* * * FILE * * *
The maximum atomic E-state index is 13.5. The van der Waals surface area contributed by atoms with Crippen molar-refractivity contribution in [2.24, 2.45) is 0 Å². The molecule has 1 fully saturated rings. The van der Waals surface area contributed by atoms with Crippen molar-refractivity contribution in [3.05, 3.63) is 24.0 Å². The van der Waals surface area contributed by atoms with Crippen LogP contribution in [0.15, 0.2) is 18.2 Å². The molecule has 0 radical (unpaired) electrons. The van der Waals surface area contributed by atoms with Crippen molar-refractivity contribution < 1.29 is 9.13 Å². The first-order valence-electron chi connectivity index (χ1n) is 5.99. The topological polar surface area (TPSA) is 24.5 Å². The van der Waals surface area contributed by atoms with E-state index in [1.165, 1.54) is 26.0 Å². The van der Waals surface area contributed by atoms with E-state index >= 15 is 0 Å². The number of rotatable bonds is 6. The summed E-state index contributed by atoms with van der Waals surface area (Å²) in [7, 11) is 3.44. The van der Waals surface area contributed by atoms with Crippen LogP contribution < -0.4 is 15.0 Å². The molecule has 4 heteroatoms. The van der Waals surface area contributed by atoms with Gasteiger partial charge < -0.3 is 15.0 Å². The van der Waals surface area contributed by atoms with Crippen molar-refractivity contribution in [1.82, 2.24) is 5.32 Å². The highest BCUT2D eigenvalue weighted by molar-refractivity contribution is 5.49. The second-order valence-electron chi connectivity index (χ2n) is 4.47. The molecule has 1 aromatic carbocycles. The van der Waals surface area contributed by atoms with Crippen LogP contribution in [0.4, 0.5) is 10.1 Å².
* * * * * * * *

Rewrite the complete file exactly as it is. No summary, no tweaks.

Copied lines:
The maximum atomic E-state index is 13.5. The van der Waals surface area contributed by atoms with Crippen molar-refractivity contribution in [2.24, 2.45) is 0 Å². The molecule has 1 fully saturated rings. The van der Waals surface area contributed by atoms with Crippen molar-refractivity contribution in [3.05, 3.63) is 24.0 Å². The van der Waals surface area contributed by atoms with Crippen LogP contribution in [0.15, 0.2) is 18.2 Å². The molecule has 0 radical (unpaired) electrons. The van der Waals surface area contributed by atoms with Crippen molar-refractivity contribution < 1.29 is 9.13 Å². The first-order valence-electron chi connectivity index (χ1n) is 5.99. The topological polar surface area (TPSA) is 24.5 Å². The van der Waals surface area contributed by atoms with E-state index in [1.165, 1.54) is 26.0 Å². The van der Waals surface area contributed by atoms with E-state index >= 15 is 0 Å². The number of rotatable bonds is 6. The summed E-state index contributed by atoms with van der Waals surface area (Å²) in [7, 11) is 3.44. The van der Waals surface area contributed by atoms with Crippen LogP contribution < -0.4 is 15.0 Å². The molecule has 4 heteroatoms. The van der Waals surface area contributed by atoms with Gasteiger partial charge < -0.3 is 15.0 Å². The van der Waals surface area contributed by atoms with Crippen molar-refractivity contribution in [1.82, 2.24) is 5.32 Å². The highest BCUT2D eigenvalue weighted by molar-refractivity contribution is 5.49. The second-order valence-electron chi connectivity index (χ2n) is 4.47. The molecule has 1 aromatic carbocycles. The van der Waals surface area contributed by atoms with Crippen LogP contribution in [0.4, 0.5) is 10.1 Å².